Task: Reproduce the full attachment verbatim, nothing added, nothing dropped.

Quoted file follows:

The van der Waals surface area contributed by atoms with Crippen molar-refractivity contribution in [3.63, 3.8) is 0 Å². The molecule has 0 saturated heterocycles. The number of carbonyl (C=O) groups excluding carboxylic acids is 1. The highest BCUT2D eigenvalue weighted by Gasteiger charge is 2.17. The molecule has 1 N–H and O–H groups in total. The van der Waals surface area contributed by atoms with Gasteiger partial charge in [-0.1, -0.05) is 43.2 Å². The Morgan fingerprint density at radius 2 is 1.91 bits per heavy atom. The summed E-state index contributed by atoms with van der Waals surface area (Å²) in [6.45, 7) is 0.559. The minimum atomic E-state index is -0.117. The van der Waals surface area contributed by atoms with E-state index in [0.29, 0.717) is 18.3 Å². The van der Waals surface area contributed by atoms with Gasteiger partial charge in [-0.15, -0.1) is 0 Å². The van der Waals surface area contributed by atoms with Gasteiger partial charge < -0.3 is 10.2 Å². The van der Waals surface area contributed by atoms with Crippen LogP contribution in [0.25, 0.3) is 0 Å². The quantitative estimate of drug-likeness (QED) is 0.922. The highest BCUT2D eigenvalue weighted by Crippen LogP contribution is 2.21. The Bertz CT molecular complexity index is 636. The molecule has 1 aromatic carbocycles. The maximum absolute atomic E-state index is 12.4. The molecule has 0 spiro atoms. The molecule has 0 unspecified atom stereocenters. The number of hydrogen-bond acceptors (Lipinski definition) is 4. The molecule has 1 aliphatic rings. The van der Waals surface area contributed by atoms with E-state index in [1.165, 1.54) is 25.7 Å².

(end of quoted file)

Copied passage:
The van der Waals surface area contributed by atoms with Crippen molar-refractivity contribution in [3.63, 3.8) is 0 Å². The molecule has 0 saturated heterocycles. The number of carbonyl (C=O) groups excluding carboxylic acids is 1. The highest BCUT2D eigenvalue weighted by Gasteiger charge is 2.17. The molecule has 1 N–H and O–H groups in total. The van der Waals surface area contributed by atoms with Gasteiger partial charge in [-0.1, -0.05) is 43.2 Å². The Morgan fingerprint density at radius 2 is 1.91 bits per heavy atom. The summed E-state index contributed by atoms with van der Waals surface area (Å²) in [6.45, 7) is 0.559. The minimum atomic E-state index is -0.117. The van der Waals surface area contributed by atoms with E-state index in [0.29, 0.717) is 18.3 Å². The van der Waals surface area contributed by atoms with Gasteiger partial charge in [-0.15, -0.1) is 0 Å². The van der Waals surface area contributed by atoms with Gasteiger partial charge < -0.3 is 10.2 Å². The van der Waals surface area contributed by atoms with Crippen LogP contribution in [0.25, 0.3) is 0 Å². The quantitative estimate of drug-likeness (QED) is 0.922. The highest BCUT2D eigenvalue weighted by Crippen LogP contribution is 2.21. The Bertz CT molecular complexity index is 636. The molecule has 1 aromatic carbocycles. The maximum absolute atomic E-state index is 12.4. The molecule has 0 spiro atoms. The molecule has 0 unspecified atom stereocenters. The number of hydrogen-bond acceptors (Lipinski definition) is 4. The molecule has 1 aliphatic rings. The van der Waals surface area contributed by atoms with E-state index in [1.165, 1.54) is 25.7 Å².